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The Scripture Blog

Washed In The Blood

While I don’t pretend to understand Revelation, I’m sure it contained meaning to the early Christians who read the letter. In saying this, I don’t intend to demean those who say today they do understand it. It is interesting, though, to consider how many different understandings there are: everything from Revelation records something that has already happened to Revelation records something that will happen in the future to a lot of things in between.

We can agree that Revelation contains spectacular imagery. It is beautiful, scary, powerful, otherworldly. One of my favorite passages is Revelation 7:13-17: “Then one of the elders asked me, ‘These in white robes–who are they, and where did they come from?’ I answered, ‘Sir, you know.’ And he said, ‘These are they who have come out of the great tribulation; they have washed their robes and made them white in the blood of the Lamb. Therefore, they are before the throne of God and serve him day and night in his temple; and he who sits on the throne will shelter them with his presence. Never again will they hunger; never again will they thirst. The sun will not beat down on them, nor will the scorching heat. For the Lamb at the center of the throne will be their shepherd; he will lead them to springs of living water. And God will wipe away every tear from their eyes.'”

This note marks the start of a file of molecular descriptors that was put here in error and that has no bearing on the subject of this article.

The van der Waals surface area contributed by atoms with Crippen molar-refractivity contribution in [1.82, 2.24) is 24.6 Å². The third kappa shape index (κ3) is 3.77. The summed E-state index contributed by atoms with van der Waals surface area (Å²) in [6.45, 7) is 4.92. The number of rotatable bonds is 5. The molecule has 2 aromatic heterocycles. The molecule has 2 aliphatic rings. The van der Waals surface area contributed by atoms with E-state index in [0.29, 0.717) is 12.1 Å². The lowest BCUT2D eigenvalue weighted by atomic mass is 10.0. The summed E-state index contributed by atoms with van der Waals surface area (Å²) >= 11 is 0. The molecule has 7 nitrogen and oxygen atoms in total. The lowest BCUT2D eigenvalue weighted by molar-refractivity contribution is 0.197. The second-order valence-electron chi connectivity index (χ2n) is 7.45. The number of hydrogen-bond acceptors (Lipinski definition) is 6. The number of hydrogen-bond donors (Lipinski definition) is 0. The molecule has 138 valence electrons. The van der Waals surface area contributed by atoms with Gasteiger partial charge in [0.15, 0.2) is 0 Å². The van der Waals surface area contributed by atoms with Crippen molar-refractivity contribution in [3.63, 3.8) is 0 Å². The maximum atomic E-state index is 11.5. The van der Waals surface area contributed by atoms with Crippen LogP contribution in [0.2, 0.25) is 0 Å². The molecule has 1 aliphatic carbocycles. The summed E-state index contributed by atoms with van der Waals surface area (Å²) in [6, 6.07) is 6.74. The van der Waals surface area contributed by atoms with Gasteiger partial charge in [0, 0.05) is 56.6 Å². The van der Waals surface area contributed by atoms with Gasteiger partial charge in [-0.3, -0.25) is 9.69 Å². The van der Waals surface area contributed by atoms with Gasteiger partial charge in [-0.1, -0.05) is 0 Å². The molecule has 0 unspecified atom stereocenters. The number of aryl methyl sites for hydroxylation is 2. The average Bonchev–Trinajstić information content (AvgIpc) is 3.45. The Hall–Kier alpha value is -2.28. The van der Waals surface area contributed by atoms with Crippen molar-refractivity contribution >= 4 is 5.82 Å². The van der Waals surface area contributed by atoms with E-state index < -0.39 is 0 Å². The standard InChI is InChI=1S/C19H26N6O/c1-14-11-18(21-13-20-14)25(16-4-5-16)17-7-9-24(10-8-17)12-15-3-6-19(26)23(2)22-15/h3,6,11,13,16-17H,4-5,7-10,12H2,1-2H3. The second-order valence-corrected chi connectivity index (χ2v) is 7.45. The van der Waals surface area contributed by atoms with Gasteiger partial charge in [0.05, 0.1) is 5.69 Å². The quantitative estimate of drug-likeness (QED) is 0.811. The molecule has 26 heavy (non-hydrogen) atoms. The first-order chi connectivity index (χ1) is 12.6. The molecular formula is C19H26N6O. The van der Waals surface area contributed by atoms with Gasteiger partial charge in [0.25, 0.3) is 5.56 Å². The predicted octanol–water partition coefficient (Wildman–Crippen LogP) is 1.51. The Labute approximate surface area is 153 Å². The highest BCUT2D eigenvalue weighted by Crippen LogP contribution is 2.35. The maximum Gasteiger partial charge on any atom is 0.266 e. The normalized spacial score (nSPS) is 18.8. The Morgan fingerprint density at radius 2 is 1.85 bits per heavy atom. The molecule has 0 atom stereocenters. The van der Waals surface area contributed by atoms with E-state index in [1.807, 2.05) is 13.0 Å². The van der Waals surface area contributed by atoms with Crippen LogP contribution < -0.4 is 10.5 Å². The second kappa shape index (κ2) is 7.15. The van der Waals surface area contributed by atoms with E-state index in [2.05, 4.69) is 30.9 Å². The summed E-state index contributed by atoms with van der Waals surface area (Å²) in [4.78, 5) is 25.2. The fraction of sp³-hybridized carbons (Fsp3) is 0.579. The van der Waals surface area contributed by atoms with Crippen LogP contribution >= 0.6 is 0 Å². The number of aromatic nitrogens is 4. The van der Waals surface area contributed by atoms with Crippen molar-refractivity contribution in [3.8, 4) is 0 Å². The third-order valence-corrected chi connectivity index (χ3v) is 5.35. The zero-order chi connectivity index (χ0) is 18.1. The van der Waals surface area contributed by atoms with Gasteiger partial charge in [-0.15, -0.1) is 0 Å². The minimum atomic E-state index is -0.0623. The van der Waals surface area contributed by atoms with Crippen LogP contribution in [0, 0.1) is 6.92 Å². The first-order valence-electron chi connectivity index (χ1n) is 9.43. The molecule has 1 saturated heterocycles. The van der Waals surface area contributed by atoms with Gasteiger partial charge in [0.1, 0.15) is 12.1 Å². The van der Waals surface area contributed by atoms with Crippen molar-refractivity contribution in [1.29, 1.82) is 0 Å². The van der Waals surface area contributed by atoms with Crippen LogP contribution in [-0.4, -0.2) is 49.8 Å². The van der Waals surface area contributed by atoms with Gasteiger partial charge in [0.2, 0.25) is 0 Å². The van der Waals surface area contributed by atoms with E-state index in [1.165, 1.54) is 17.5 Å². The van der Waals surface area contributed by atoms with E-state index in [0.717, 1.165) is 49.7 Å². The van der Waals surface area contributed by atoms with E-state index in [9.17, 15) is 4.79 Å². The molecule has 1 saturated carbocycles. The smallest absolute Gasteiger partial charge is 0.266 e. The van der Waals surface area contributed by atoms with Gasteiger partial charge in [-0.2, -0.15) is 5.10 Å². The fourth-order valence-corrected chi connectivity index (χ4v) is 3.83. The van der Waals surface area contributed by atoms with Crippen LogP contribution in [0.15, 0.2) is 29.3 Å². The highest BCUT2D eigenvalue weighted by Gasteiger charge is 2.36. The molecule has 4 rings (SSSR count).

Several things stand out: the great tribulation; the Lamb; the shepherd; the throne of God; no hunger or thirst; living water; no more tears.

What stands out the most, at least for me, is the language about those in the white robes “who washed their robes and made them white in the blood of the Lamb.” Were it not for our faith, that imagery wouldn’t make much sense. Blood stains a garment, particularly if it’s white. If we wash a white robe in blood, it doesn’t make it whiter; it ruins the robe.

But we believe that in the blood of the Lamb there is salvation. We believe we are cleansed by the blood of Christ Jesus. His blood can be used to wash the robes of believers and make them white, however improbable that may seem.

There is power in the blood–wonder-working power.

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